Preferred embodiments of the device depicted in FIGS. 1-3 employ equally spaced apart cross-members that more preferably extend along the entire length of the side members 21 and 23. The use of a plurality of brace members is also preferred. The described guard device employs a waist strap, such as a belt, to secure the device to the body. However, any equivalent means of securing such a device to the body may be employed, including hook and loop fasteners, adhesive films, straps around other portions of the body, and the like. The depicted device is easily removed by loosening or unhooking the waist strap.
In addition to ostomies, guard devices according to the present invention may also be used to protect medical appliances in communication with other surgically created openings, such as a heplock for the infusion of intravenous fluids, ports or tubes used for drug infusion or dialysis, or tubes for surgical drainage. The guard device may also be employed to protect a medical appliance in communication with a congenital orifice of the body, such as the mouth, nostrils, ears, anus, and the like.
This is particularly useful with patients who have contact with children or pets. It is normal for both children and pets to jump around, jump up on, bump into, fall against or lean on a person. Guard devices according to the present invention thus prevent impact damage to medical appliances in such situations. In addition, people who experience equilibrium problems have a tendency to "bump" into things and cause damage to medical appliances and operated areas. Guard devices according to the present invention serve to protect such delicate and tender areas of people with equilibrium problems.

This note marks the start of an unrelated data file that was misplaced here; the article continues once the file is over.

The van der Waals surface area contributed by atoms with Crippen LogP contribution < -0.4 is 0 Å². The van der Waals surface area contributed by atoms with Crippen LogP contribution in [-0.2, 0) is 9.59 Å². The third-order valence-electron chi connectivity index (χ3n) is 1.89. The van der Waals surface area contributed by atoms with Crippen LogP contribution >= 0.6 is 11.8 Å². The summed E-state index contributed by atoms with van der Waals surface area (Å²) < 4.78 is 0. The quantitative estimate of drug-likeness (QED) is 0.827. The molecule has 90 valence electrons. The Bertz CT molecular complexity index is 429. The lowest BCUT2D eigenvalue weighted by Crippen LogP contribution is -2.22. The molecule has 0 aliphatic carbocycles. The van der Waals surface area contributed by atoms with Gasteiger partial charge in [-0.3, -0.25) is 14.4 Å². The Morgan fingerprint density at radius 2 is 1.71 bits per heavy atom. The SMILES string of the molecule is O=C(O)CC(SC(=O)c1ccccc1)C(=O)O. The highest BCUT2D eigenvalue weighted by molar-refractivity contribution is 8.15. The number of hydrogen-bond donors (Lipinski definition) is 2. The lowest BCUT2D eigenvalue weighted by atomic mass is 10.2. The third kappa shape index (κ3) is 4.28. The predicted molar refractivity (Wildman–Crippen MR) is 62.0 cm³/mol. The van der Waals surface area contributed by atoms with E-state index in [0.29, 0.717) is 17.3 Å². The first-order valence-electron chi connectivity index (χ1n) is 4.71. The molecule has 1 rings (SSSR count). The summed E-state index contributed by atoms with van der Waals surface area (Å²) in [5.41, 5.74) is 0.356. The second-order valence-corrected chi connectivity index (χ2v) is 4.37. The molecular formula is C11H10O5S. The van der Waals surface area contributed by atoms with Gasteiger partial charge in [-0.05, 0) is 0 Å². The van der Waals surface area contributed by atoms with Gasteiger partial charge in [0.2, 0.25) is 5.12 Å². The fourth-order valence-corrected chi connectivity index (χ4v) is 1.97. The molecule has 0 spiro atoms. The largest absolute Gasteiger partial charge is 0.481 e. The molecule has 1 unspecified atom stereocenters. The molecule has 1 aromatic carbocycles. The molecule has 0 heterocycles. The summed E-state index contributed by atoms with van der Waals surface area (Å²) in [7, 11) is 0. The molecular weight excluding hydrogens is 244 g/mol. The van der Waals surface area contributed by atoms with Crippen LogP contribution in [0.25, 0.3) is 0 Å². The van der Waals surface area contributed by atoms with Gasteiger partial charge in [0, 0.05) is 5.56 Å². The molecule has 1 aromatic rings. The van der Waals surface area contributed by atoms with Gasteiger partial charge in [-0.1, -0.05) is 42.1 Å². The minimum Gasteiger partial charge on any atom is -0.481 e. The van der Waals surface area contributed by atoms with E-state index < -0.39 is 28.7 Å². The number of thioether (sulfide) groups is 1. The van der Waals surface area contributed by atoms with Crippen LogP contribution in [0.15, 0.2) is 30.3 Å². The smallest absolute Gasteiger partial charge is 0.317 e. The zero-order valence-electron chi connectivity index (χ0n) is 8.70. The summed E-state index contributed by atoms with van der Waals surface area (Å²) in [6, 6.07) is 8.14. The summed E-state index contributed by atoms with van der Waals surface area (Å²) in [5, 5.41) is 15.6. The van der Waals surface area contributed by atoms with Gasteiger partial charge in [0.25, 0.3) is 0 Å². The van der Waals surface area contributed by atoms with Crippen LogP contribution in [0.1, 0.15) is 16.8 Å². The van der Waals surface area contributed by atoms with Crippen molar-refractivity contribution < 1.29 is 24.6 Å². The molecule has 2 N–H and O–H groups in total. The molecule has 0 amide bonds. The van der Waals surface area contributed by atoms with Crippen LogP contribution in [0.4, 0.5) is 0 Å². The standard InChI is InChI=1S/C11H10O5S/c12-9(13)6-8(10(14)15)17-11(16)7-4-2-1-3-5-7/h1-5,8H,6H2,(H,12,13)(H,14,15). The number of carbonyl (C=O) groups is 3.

The guard devices of the present invention provide the protection to surgical areas and medical appliances needed for individuals to enjoy light sports. For example, a baseball player, basketball player, fisherman, golfer, bowler, soccer player, horseback rider, dancer, bicyclist, motorcycle rider, and the like, may continue to participate in these activities with the confidence that their medical equipment or surgical areas will not be damages or abused by external forces. The guard device of the present invention is particularly well suited for the protection of medical appliances and the sites of attachment thereof with patients having impaired mental faculties who are at risk of tearing off or otherwise damaging the attached device.
Most importantly, the guard devices of the present invention serve to improve the quality of life of patients that must undergo surgery, particularly colostomy patients. It returns to the patients, in some measure, the enjoyment or pleasure of their normal life patterns.
The foregoing description of the preferred embodiment should be taken as illustrating, rather than as limiting, the present invention as defined by the claims. As will be readily appreciated, numerous variations and combinations of the features set forth above can be utilized without departing from the present invention as set forth in the claims. Such variations are not regarded as a departure from the spirit and scope of the invention, and all such variations are intended to be included within the scope of the following claims.
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|U.S. Classification||604/332, 604/353, 604/345, 604/337, 604/351, 604/338, 128/885|
|Apr 6, 2004||FPAY||Fee payment|
Year of fee payment: 4
|Apr 8, 2008||FPAY||Fee payment|
Year of fee payment: 8
|Apr 10, 2012||FPAY||Fee payment|
Year of fee payment: 12